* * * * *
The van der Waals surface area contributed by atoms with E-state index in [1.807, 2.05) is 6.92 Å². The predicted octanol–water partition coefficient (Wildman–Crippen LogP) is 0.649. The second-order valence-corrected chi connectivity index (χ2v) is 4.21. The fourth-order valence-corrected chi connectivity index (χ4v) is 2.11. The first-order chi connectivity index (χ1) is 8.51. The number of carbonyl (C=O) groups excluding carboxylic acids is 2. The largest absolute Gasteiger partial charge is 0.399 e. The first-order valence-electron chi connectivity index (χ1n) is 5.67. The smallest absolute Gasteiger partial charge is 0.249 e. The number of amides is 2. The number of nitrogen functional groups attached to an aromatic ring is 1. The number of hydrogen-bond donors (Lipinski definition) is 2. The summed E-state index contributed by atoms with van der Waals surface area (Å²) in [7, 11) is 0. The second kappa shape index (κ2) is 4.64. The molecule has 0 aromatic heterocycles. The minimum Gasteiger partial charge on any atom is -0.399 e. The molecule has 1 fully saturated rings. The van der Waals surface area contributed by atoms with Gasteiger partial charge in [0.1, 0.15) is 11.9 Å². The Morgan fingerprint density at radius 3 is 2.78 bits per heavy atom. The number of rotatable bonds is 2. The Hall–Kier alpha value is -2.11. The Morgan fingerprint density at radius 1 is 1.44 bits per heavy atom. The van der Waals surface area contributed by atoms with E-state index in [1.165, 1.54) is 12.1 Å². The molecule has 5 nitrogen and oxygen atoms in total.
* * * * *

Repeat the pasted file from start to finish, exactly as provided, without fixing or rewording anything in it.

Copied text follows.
The van der Waals surface area contributed by atoms with E-state index in [1.807, 2.05) is 6.92 Å². The predicted octanol–water partition coefficient (Wildman–Crippen LogP) is 0.649. The second-order valence-corrected chi connectivity index (χ2v) is 4.21. The fourth-order valence-corrected chi connectivity index (χ4v) is 2.11. The first-order chi connectivity index (χ1) is 8.51. The number of carbonyl (C=O) groups excluding carboxylic acids is 2. The largest absolute Gasteiger partial charge is 0.399 e. The first-order valence-electron chi connectivity index (χ1n) is 5.67. The smallest absolute Gasteiger partial charge is 0.249 e. The number of amides is 2. The number of nitrogen functional groups attached to an aromatic ring is 1. The number of hydrogen-bond donors (Lipinski definition) is 2. The summed E-state index contributed by atoms with van der Waals surface area (Å²) in [7, 11) is 0. The second kappa shape index (κ2) is 4.64. The molecule has 0 aromatic heterocycles. The minimum Gasteiger partial charge on any atom is -0.399 e. The molecule has 1 fully saturated rings. The van der Waals surface area contributed by atoms with Gasteiger partial charge in [0.1, 0.15) is 11.9 Å². The Morgan fingerprint density at radius 3 is 2.78 bits per heavy atom. The number of rotatable bonds is 2. The Hall–Kier alpha value is -2.11. The Morgan fingerprint density at radius 1 is 1.44 bits per heavy atom. The van der Waals surface area contributed by atoms with E-state index in [1.165, 1.54) is 12.1 Å². The molecule has 5 nitrogen and oxygen atoms in total.